President Donald Trump has announced that the U.S. would issue an "emergency order to ground all 737 Max 8 and the 737 Max 9, and planes associated with that line," according to CNN. He added that both the Federal Aviation Administration and Boeing were "in agreement with the action." Planes currently in the air will continue to their destination, where they will be grounded.
As reported by our sister publication, Luxury Travel Advisor, the move comes after earlier reports from U.S. pilots, including those from American Airlines and Southwest, saying they have experienced "a brief nose-dive situation," which closely resembles the issues that the pilots from Indonesia's Lion Air and Ethiopian Airlines endured before fatally crashing.
"Boeing continues to have full confidence in the safety of the 737 Max. However, after consultation with the U.S. Federal Aviation Administration (FAA), the U.S. National Transportation Safety Board (NTSB), and aviation authorities and its customers around the world, Boeing has determined—out of an abundance of caution and in order to reassure the flying public of the aircraft’s safety—to recommend to the FAA the temporary suspension of operations of the entire global fleet of 371 737 Max aircraft," the company said in a statement.
Dennis Muilenburg, president, CEO and chairman of The Boeing Company, adds, “On behalf of the entire Boeing team, we extend our deepest sympathies to the families and loved ones of those who have lost their lives in these two tragic accidents.
“We are supporting this proactive step out of an abundance of caution. Safety is a core value at Boeing for as long as we have been building airplanes; and it always will be. There is no greater priority for our company and our industry. We are doing everything we can to understand the cause of the accidents in partnership with the investigators, deploy safety enhancements and help ensure this does not happen again.”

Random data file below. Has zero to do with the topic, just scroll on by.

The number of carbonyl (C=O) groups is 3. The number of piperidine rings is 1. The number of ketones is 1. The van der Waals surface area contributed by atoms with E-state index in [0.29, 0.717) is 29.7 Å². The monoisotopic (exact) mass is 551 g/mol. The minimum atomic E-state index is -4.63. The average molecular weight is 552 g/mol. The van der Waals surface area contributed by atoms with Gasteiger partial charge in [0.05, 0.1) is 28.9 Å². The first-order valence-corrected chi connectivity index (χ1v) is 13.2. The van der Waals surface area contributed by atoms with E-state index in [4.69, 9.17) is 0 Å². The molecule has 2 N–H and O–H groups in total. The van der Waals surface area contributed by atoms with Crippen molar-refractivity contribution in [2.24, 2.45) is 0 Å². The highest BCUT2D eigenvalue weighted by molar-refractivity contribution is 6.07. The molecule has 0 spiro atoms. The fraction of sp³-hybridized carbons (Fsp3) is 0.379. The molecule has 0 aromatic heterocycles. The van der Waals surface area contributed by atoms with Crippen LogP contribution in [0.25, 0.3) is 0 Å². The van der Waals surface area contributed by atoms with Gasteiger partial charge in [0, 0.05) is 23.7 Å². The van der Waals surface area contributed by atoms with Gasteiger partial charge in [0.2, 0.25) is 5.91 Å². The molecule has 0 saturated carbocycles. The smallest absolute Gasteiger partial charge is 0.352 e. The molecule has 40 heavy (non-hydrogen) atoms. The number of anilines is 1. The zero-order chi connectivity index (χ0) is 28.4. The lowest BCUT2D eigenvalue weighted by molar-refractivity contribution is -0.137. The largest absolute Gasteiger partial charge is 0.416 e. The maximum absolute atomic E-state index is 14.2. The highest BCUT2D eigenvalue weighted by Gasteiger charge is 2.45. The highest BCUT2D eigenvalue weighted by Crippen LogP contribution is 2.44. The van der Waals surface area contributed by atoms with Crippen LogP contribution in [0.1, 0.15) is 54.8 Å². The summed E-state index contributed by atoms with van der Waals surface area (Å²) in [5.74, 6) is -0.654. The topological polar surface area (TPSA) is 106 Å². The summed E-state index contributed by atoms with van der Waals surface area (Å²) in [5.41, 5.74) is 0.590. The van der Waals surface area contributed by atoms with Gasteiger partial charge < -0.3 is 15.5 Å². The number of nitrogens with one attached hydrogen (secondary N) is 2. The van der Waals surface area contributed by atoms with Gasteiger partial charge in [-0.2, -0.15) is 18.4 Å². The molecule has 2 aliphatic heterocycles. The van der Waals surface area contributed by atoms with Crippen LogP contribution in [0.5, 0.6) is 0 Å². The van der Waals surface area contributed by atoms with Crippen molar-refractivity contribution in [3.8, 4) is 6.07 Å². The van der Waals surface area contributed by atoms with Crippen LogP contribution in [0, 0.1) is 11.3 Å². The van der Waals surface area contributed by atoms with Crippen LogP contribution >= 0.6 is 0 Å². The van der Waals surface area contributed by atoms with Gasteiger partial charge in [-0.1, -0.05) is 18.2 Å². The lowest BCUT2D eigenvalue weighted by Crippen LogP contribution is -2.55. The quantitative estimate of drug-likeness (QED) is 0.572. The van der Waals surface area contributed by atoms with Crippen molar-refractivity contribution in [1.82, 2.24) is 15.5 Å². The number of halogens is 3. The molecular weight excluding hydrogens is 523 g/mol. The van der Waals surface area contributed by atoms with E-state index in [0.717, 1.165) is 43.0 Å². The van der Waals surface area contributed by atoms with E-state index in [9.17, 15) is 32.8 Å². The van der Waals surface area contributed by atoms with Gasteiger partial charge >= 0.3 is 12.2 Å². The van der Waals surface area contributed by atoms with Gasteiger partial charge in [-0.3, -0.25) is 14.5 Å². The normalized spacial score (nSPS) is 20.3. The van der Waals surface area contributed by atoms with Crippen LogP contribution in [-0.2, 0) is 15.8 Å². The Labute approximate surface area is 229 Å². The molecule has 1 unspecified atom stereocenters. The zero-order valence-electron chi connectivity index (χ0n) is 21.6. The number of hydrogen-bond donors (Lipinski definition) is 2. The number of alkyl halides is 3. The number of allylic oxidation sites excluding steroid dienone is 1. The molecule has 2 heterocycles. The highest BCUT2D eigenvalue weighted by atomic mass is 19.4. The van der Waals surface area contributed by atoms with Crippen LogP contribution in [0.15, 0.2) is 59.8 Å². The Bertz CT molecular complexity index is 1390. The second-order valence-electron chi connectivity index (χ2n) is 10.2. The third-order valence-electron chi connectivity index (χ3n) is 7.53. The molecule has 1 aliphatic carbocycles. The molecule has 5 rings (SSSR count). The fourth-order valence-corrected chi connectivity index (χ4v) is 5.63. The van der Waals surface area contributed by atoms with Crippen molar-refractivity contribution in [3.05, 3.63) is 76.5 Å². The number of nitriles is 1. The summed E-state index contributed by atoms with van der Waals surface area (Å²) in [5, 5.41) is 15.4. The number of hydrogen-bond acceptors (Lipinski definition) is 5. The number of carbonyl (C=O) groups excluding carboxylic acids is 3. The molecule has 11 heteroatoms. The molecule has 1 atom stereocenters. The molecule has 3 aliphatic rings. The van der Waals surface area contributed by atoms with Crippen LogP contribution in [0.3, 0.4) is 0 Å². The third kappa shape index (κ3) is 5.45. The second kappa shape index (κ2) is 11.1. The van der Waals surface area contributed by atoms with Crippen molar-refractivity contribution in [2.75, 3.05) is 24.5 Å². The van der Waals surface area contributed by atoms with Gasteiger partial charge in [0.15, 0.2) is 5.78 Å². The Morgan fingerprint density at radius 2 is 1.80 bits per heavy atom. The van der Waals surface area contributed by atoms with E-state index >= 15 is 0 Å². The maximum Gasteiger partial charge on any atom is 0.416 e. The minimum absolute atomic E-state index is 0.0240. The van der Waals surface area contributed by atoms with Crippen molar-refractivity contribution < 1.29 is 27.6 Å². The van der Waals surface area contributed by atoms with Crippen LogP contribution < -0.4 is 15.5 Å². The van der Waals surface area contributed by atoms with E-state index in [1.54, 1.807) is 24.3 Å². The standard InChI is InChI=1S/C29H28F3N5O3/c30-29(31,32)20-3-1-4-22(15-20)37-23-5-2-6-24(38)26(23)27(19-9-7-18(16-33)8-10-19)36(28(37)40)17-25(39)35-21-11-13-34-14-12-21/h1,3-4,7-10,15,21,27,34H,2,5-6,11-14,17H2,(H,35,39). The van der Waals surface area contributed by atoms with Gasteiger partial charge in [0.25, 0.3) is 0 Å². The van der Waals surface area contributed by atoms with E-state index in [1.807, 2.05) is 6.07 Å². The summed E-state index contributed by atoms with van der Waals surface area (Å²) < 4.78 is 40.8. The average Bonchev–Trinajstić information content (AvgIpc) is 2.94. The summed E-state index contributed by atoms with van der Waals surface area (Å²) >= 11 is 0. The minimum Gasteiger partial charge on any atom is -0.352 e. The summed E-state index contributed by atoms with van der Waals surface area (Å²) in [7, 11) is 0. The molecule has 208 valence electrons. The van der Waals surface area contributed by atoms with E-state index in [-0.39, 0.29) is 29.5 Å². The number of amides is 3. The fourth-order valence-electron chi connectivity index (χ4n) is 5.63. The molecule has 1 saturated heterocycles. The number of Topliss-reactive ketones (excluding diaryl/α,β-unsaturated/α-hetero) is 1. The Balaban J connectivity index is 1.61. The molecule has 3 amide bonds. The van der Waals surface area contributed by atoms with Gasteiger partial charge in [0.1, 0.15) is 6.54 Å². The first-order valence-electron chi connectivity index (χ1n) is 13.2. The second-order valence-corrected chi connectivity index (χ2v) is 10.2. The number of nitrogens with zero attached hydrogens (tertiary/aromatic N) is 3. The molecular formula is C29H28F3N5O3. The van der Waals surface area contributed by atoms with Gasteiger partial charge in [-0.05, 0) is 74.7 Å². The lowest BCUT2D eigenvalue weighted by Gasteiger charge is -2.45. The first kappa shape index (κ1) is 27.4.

The U.S. becomes one of the last countries to ground the aircraft, after China, India, Indonesia, the European Union and Canada all grounded the planes. Previously, American Airlines and Southwest said they remained confident in the aircraft and their crews. While it doesn't fly the Max 8, United Airlines does operate the Max 9; other North American airlines that have 737 Max models in their fleets include Air Canada, Canadian carrier WestJet, Panama's Copa, Aeromexico and Caribbean airline Cayman Airways.
Norwegian, which had 18 Max 8s in its fleet, will temporarily operate a Boeing 787-9 Dreamliner aircraft from New York Stewart International Airport to Dublin Airport, which will allow it to provide service to affected customers scheduled to fly from either Providence’s T.F. Green Airport in Rhode Island or Stewart to Dublin.
Other airlines, such as Air Canada, is warning passengers of delays as they scramble to replace the aircrafts or rebook the passengers on other flights.
This story originally appeared on www.luxurytraveladvisor.com.